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Zen and the Art of Storytelling. 
14th-Jun-2010 02:10 pm
Even though it was cancelled as part of my book club, I am currently reading Zen and the Art of Motorcycle Maintenance, and enjoying it completely after having to let go of my preconceptions of what the book would be about. One paragraph I came across today reads:
...all the writers the students were supposed to mimic wrote without rules, putting down whatever sounded right, then going back to see if it still sounded right and changing it if it didn't. There were some who apparentlt wrote with calculating premeditation because that's the way their product looked. But that seemed to him a very poor way to look. It had a certain syrup, as Gertrude Stein once said, but it didn't pour.
- Zen and the Art of Motorcycle Maintenance, by Robert M. Prisig, 1999. p176
That paragraph in a lot of ways hit home for me, and after a few minutes'  thought, I realised this is exactly the problem I have with Grant Morrisson's writing. His work frequently has a feel of being constructed, rather than sculpted. For some people. this is great - I know fans have had all sorts of fun deconstructing and annotating Final Crisis and Batman and Robin, and it is fun to do that. The trouble is that  when the construction is complicated (c.f. Final Crisis)  there's very little to satisfy the reader who wants a straightforward linear story (and I hold that a story which doesn't have a straightforward linear narrative, fails as a story, no matter what Morrisson was trying to say about stories), and when it's shallow (c.f. Batwoman's appearances in Batman and Robin) it's clumsy and awkward.

[I bring up Batwoman here because it bothered me. Morrisson appeared to have made a list of basic character traits from Rucka's 'TEC run (help from Colonel Dad, check. Wears a wig, check. Lesbian, check.) and plonked them on the story utterly unneccessarily. It was clunky and clumsy and while Morrisson's work just usually isn't to my taste, this was just low quality.]

Batman 700 falls into this trap as well, as well. Morrisson pulls his usual trick of shoehorning as much mythos into a story deliberately constructed to do just that, and nothing else. Writing-wise, it's OK - but when you're talking about a writer as acclaimed as Morrison, 'OK' is not what you want (but frequently what I get). Nevertheless, the art, as you'd expect  from Daniels, Quitely and the Kuberts, is absolutly stunning.

Zen and the art of Motorcycle Maintenance talks a lot about the difference between sculpture and construction, and how there isn't a difference, really, it's in the heart of the sculptor - or of the reader. When I write I tend to plot as construction; following rules I set for myself and aiming at products I design for myself, but I characterise as sculpture; the people I populate my writing with come from feeling and intuition. I've always felt my characterisation was worlds better than my plotting, and now I realise why, exactly - I like storytelling that's intuitive and flows, but I only have the knack for that in constructing characters, rather than plots.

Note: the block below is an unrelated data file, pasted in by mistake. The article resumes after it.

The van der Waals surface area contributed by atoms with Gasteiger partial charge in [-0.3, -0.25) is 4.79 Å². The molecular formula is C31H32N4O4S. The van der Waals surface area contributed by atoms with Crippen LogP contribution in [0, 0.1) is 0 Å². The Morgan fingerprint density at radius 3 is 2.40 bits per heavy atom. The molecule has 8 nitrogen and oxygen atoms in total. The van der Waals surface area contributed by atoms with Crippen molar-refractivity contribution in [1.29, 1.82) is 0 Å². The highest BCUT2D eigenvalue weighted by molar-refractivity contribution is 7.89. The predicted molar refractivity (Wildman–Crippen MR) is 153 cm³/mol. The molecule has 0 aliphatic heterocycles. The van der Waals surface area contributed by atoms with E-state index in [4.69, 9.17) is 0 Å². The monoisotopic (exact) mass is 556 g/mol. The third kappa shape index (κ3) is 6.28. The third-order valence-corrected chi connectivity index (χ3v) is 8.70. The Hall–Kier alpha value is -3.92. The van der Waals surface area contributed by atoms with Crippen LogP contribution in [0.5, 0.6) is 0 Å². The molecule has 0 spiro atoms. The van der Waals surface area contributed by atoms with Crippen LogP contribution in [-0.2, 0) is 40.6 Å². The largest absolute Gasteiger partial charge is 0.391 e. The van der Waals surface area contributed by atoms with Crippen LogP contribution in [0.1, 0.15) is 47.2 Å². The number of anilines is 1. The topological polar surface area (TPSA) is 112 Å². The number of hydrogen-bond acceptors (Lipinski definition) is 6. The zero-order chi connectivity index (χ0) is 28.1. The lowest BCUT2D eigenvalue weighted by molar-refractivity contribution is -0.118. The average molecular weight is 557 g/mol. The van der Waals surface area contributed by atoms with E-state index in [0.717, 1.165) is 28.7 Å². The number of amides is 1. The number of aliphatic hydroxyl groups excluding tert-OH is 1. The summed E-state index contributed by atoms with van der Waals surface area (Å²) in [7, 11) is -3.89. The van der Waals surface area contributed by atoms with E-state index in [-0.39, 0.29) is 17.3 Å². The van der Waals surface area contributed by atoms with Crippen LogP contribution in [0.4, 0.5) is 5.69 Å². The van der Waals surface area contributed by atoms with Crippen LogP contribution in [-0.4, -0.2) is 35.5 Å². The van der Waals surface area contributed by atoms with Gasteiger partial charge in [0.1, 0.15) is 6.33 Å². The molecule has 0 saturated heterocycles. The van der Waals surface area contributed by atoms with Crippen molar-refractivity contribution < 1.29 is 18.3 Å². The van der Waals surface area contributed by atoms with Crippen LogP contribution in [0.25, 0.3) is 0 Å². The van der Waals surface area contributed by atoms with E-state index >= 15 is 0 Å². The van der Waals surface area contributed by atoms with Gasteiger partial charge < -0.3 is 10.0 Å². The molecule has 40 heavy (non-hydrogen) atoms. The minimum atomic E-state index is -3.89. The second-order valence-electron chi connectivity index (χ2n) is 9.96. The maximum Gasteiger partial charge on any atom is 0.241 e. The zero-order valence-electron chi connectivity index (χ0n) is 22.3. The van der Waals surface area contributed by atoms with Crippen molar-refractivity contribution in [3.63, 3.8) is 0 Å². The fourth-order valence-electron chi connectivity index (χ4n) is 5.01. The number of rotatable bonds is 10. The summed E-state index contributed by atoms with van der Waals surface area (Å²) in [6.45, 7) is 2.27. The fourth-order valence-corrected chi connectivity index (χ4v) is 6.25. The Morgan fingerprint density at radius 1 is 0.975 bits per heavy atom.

Something tio work on.
This post is also posted at InnerBrat @ Dreamwidth. Feel free to join in the conversation wherever you feel most comfortable.
14th-Jun-2010 04:11 pm (UTC)
I know exactly what you mean about Grant Morrison. I think I described it once as him talking at the reader instead of talking to the reader.
14th-Jun-2010 05:51 pm (UTC)
I'd agree with some of those examples - certainly Final Crisis - but at the same time, something like All Star Superman is a brilliant example of simple, direct superheroics done straight and true and right, and in the process being not only a great story for fans, not even just a great introduction to the character (or genre) for a novice, but essentially the Bible except done much better.
14th-Jun-2010 06:00 pm (UTC)
I did genuinely enjoy All-Star Superman. Possibly because I don't know Superman, so could enjot the shallow level things? I don't think it (it has an unfortunate acronym) really represents the problems I talked about here.
14th-Jun-2010 05:54 pm (UTC)
I'm glad you're enjoying the Pirsig. He's definitely one of the most approachable serious philosophers I know of, and Zen[...] really is an excellent piece of work.

As for what you're saying about fiction, yes. I've been stumbling toward some intuition about fiction for years. In large part because my non-fiction writing is extremely good, but my fiction is... iffy. And I think it may be the construction/sculpting thing... maybe? Something about good fiction being deeply intuitive, being about slipping past the ways we know to talk and our ability to analyze, and still being true and personal and everything.

Not very coherent at the moment,
17th-Jun-2010 03:02 am (UTC)
Humph. Chris Yost just finished that year=long run on Red Robin, which I consider better than anything Morrison has done since the first arc of the rebooted JLA--and no one cared.

Honestly, I wonder if the fanboys have any comprehension of what writing is when they praise him.
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